• The trumpet of warning wasn’t without cause and was meant to bring about action (Jeremiah 4:5-7, Jeremiah 6:1-30, and Ezekiel 33:1-9).
  • Unlike anywhere on earth today, in Israel of old, the good or the bad came from God based upon the obedience or disobedience of the people (Deuteronomy 30:11-20, Joshua 24:17-28, I Chronicles 28:9, and Isaiah 63:7-10).

6. If God planned to do something, who would He reveal that to?
His prophets:
“Surely the Lord GOD will do nothing, but he revealeth his secret unto his servants the prophets” (Amos 3:7).

  • The ASV 1901 translates this: “Surely the Lord Jehovah will do nothing, except he reveal his secret unto his servants the prophets.”
  • God warned through the prophets (Ezekiel 3:17-27).
  • Also, He “called his shot” (so to speak) in that He wanted people to know for sure that when He was behind something, it was His doing (Isaiah 42:1-9 and Isaiah 48:5-11).
  • God wants His works to be known (Joshua 24:31, Psalms 25:14, Psalms 145:9-13, Isaiah 41:14-29, Ezekiel 12:16, and John 18:20).

7. Through Amos, what fearful message was published?
God has roared. He was going to visit them for their iniquities:
“(8)  The lion hath roared, who will not fear? the Lord GOD hath spoken, who can but prophesy? (9)  Publish in the palaces at Ashdod, and in the palaces in the land of Egypt, and say, Assemble yourselves upon the mountains of Samaria, and behold the great tumults in the midst thereof, and the oppressed in the midst thereof. (10)  For they know not to do right, saith the LORD, who store up violence and robbery in their palaces. (11)  Therefore thus saith the Lord GOD; An adversary there shall be even round about the land; and he shall bring down thy strength from thee, and thy palaces shall be spoiled. (12)  Thus saith the LORD; As the shepherd taketh out of the mouth of the lion two legs, or a piece of an ear; so shall the children of Israel be taken out that dwell in Samaria in the corner of a bed, and in Damascus in a couch. (13)  Hear ye, and testify in the house of Jacob, saith the Lord GOD, the God of hosts, (14)  That in the day that I shall visit the transgressions of Israel upon him I will also visit the altars of Bethel: and the horns of the altar shall be cut off, and fall to the ground. (15)  And I will smite the winter house with the summer house; and the houses of ivory shall perish, and the great houses shall have an end, saith the LORD” (Amos 3:8-15).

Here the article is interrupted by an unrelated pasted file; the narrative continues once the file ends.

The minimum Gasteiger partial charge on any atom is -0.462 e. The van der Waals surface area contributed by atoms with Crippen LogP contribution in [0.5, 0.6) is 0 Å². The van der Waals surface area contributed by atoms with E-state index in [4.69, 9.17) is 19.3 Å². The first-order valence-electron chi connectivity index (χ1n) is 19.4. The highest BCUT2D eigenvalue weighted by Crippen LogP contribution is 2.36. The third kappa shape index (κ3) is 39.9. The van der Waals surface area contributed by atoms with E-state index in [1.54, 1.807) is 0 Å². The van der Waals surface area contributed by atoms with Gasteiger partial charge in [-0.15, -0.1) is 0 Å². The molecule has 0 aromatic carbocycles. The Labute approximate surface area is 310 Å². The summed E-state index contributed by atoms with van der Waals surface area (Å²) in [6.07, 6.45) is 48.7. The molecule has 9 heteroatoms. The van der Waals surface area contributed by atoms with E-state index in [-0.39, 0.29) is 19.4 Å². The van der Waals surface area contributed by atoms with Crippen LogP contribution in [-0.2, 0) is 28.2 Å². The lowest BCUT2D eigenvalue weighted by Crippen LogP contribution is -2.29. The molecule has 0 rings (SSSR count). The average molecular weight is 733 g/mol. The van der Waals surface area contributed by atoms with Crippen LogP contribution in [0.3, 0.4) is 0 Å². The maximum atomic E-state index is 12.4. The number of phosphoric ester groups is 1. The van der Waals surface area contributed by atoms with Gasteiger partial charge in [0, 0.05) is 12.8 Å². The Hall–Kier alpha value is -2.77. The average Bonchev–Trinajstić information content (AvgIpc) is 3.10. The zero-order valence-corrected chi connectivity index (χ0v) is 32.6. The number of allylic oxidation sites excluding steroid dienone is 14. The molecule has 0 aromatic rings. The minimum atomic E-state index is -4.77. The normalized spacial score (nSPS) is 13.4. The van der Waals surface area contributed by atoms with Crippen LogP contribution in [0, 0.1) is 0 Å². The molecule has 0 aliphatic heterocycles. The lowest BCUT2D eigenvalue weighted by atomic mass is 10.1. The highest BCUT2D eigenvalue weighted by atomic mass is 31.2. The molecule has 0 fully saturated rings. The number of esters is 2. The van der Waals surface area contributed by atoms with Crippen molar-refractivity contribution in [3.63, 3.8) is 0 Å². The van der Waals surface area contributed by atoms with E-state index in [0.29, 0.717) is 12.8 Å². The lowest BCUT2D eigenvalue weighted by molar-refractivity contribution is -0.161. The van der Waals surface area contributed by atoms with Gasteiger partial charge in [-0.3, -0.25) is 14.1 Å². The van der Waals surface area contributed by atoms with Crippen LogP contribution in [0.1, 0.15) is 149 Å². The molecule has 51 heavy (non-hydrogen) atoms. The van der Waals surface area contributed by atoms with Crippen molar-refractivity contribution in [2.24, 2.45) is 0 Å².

• The Lord, as a lion roaring, has made His noise that the prophets have seen (Numbers 12:6) will prophesy concerning (Acts 4:20).
  • Like we saw with Jeremiah, this message would be published abroad (Jeremiah 50:2).
  • God’s people reached a point of corruption wherein they did not know to do right (Jeremiah 4:22 and Micah 2:1). Think back to what that sounds like (Genesis 6:5-12).
  • An adversary was coming. First Assyria (Hosea 11:5-6) and afterward Babylon (II Chronicles 36:1-23).
  • Like pieces of the flock of sheep left from the lion’s feeding, only a remnant would remain (Isaiah 1:7-9, Ezekiel 14:22, and Zechariah 13:8-9).
  • The testimony against Israel is that God would punish them from them altars to their second homes. He will visit them for their iniquities (Numbers 14:18 and Psalms 89:30-32).


© 2021 This study was prepared for a Bible class with the Sunrise Acres church of Christ in El Paso, TX by Brian A. Yeager.